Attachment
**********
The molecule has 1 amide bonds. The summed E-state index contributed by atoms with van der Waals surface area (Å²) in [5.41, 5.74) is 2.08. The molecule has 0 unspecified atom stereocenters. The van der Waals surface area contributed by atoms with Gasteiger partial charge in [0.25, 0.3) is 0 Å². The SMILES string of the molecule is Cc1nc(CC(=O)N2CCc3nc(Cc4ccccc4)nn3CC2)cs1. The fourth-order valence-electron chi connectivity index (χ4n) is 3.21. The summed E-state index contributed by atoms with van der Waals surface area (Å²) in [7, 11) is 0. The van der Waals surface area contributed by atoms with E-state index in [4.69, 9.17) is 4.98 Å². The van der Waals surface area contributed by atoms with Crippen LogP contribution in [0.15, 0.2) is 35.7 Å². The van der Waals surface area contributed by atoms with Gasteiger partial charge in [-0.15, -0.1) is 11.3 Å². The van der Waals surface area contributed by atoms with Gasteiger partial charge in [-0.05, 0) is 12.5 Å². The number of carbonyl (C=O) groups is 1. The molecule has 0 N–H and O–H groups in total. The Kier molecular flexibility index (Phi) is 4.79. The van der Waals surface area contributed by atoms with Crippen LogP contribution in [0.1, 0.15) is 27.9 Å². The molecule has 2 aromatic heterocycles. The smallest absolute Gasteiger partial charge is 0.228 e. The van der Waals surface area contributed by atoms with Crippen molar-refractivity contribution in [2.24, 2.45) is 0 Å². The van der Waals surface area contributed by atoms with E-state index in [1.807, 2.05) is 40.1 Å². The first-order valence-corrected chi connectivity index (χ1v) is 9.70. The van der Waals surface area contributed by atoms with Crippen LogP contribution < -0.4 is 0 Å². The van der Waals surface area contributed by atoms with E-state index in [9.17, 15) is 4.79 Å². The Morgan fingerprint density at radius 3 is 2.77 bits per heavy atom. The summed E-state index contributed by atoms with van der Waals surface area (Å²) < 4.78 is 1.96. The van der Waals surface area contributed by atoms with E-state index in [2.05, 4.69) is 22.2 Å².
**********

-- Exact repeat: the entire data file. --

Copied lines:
The molecule has 1 amide bonds. The summed E-state index contributed by atoms with van der Waals surface area (Å²) in [5.41, 5.74) is 2.08. The molecule has 0 unspecified atom stereocenters. The van der Waals surface area contributed by atoms with Gasteiger partial charge in [0.25, 0.3) is 0 Å². The SMILES string of the molecule is Cc1nc(CC(=O)N2CCc3nc(Cc4ccccc4)nn3CC2)cs1. The fourth-order valence-electron chi connectivity index (χ4n) is 3.21. The summed E-state index contributed by atoms with van der Waals surface area (Å²) in [7, 11) is 0. The van der Waals surface area contributed by atoms with E-state index in [4.69, 9.17) is 4.98 Å². The van der Waals surface area contributed by atoms with Crippen LogP contribution in [0.15, 0.2) is 35.7 Å². The van der Waals surface area contributed by atoms with Gasteiger partial charge in [-0.15, -0.1) is 11.3 Å². The van der Waals surface area contributed by atoms with Gasteiger partial charge in [-0.05, 0) is 12.5 Å². The number of carbonyl (C=O) groups is 1. The molecule has 0 N–H and O–H groups in total. The Kier molecular flexibility index (Phi) is 4.79. The van der Waals surface area contributed by atoms with Crippen LogP contribution in [0.1, 0.15) is 27.9 Å². The molecule has 2 aromatic heterocycles. The smallest absolute Gasteiger partial charge is 0.228 e. The van der Waals surface area contributed by atoms with Crippen molar-refractivity contribution in [2.24, 2.45) is 0 Å². The van der Waals surface area contributed by atoms with E-state index in [1.807, 2.05) is 40.1 Å². The first-order valence-corrected chi connectivity index (χ1v) is 9.70. The van der Waals surface area contributed by atoms with Crippen LogP contribution < -0.4 is 0 Å². The van der Waals surface area contributed by atoms with E-state index in [9.17, 15) is 4.79 Å². The Morgan fingerprint density at radius 3 is 2.77 bits per heavy atom. The summed E-state index contributed by atoms with van der Waals surface area (Å²) < 4.78 is 1.96. The van der Waals surface area contributed by atoms with E-state index in [2.05, 4.69) is 22.2 Å².